On Writing

Photo by the lovely and amazing Jen Gray.

Photo by the lovely and amazing Jen Gray.

When the lovely and amazing Sherry Richert Belul asked me to join a blog hop where writers are writing about, well, writing, I couldn't resist. Here goes….

What am I working on/writing?

Right now I am putting the final touches on my e-course The Conscious Booksmith: A Mindful Approach to Creating Your Book. Most of the written content is all finished for the course, so it is now a matter of getting all the tiny details in place - graphics, chapter titles, photos and other goodies - before the course kicks off on June 9th. 

I am also working on a book about my family, which has been a project I have started and stopped many times over the past five years. Now that I am teaching a course on how to create a book I feel that much more accountable to the book, especially since the course content was created from my experiences struggling to get the book written. In other words, I've spent all my excuses - now I have to write the book.

I've still managed to indulge in all manner of excuses not to work on the book lately - "I have to get the course finished! We're traveling! I need to organize my dish towels!" - but they are growing thinner by the minute. Yes, I have work to do to wrap up the course and yes, we were actually away last week, but right now I'm looking at a pretty wide open calendar travel-wise for a long stretch of time. In other words, I'd like you to email me next week and ask if I've gotten back to the book. If I don't respond with a "Yes I have!" then I hereby grant you permission to harass me until I do.

(Because you have nothing better to do than be my taskmaster, right?)

How does my work/writing differ from others of its genre?

Because it's me. And no one else is me. 

Why do I write what I do?

Writing is a way for me to celebrate and create beauty. Most of my writing explores the beauty and wisdom in everyday life - even the messy parts (especially the messy parts) - and that comes from a deep desire to live in the present and to live in gratitude. I have been doing the work I do for more than 18 years, and while it has taken shape under different types of work (commercial illustration, fine art, teaching) and brands (Swirly, Matrilumina, Notes from The Rocket), it has all been about the same thing - inspiring others to create a meaningful life, honor their dreams and passions, and know how magnificently the light they'll shine from doing so will guide others. When one person takes a leap, someone who sees them doing this will be inspired to take their own leap, and so on and so on and so on.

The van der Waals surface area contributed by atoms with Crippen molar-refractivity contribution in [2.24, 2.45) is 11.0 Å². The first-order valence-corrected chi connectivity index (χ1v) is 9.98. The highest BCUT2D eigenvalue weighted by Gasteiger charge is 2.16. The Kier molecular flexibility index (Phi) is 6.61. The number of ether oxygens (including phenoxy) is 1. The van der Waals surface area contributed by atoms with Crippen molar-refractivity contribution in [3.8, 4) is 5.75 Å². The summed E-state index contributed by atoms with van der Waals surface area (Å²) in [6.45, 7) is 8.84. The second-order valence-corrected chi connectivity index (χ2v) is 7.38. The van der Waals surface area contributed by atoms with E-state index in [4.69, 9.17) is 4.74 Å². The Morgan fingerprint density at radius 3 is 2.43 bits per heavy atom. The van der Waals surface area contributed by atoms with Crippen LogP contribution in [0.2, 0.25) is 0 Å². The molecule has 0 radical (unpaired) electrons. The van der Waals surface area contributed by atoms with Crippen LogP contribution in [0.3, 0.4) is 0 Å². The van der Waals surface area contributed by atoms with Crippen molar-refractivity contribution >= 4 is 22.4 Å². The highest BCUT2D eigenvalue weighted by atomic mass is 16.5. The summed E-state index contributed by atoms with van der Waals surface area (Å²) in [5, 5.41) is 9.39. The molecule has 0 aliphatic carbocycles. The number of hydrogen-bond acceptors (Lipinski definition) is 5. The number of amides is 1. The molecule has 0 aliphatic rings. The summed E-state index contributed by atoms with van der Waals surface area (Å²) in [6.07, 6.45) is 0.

I am writing the book about my family because I believe our story is truly remarkable. We are a merry band of steps - stepson, stepmom, step daughter-in-law, step nieces and aunts and nephews - and we all came together carrying heavy loads of stories that should have resulted in a train wreck. We aren't perfect, and we struggle just like any other family, but that we are a family is astounding. I'm not sure I know anyone who isn't or doesn't have a step of some sort in their families. This topic is relevant - maybe even urgent - and I think anyone trying to maneuver through the world of blended families could use all the support they can get. We need more stories of the kind of compassion, transformation and kindness my family has practiced and inspired. What can I say? I'm proud of us, and I think our stories will give readers of the book guidance and inspiration for their own families, blended or not.

How does my writing process work?

If I don't have a set routine, I get a lot less writing done.

…unless I have a deadline, in which case the writing gets done in order to meet my deadline.

When I'm "winging it" - as I currently am with the book about my family - I sneak in tiny morsels of writing when I can - twenty minutes here, an hour there. I don't consider this an especially committed writing practice, but some words on a page are better than no words on a page.

My writing practice is also about letting myself write a lot of crap and/or write a lot about things that won't even end up in the final piece (or chapter or book.) Writing involves a lot of unloading and it involves a lot of sifting. For my family book, I am simply writing, and I am going to write a lot more until I feel like I have enough. Then I will begin sifting - sorting through the pages, tossing this, keeping that, putting this over there and adding that over here. I am constructing the puzzle pieces as I write, and then I'll have to dump them all out on the table and begin to click certain pieces into place. 

It involves silence and solitude, but also focusing my concentration on my writing despite noise and activity in my home. It is about creating a writing workspace where I can, when I can on the days when I'm not able to sequester myself in my studio.

Head to Sherry's entry for the blog hop and follow the trail of bread crumbs for a long, inspiring series of pieces about writing, written by, well, writers. 


Sherry Richert Belul believes that in the midst of everyday life, it is easy to forget how extraordinary — and fleeting— our lives are. So she helps people celebrate who they are, the people they love, and the shape of their lives — even when none of those look the way anyone had imagined. Her company, Simply Celebrateoffers one-of-a-kind tribute gift books, life coaching, and inspirational books/articles. Sherry is the author of Simply Celebrate: 101 Ways to Turn Ordinary Days into an Extraordinary Life and Present Perfect: 127 Creative, No-to-low cost, Wow-‘em Gifts They'll Never Forget. Download Sherry’s free Love List template here: http://www.simplycelebrate.net/love

Christine Mason Miller

Santa Barbara, CA

Writer * Artist * Storyteller * Guide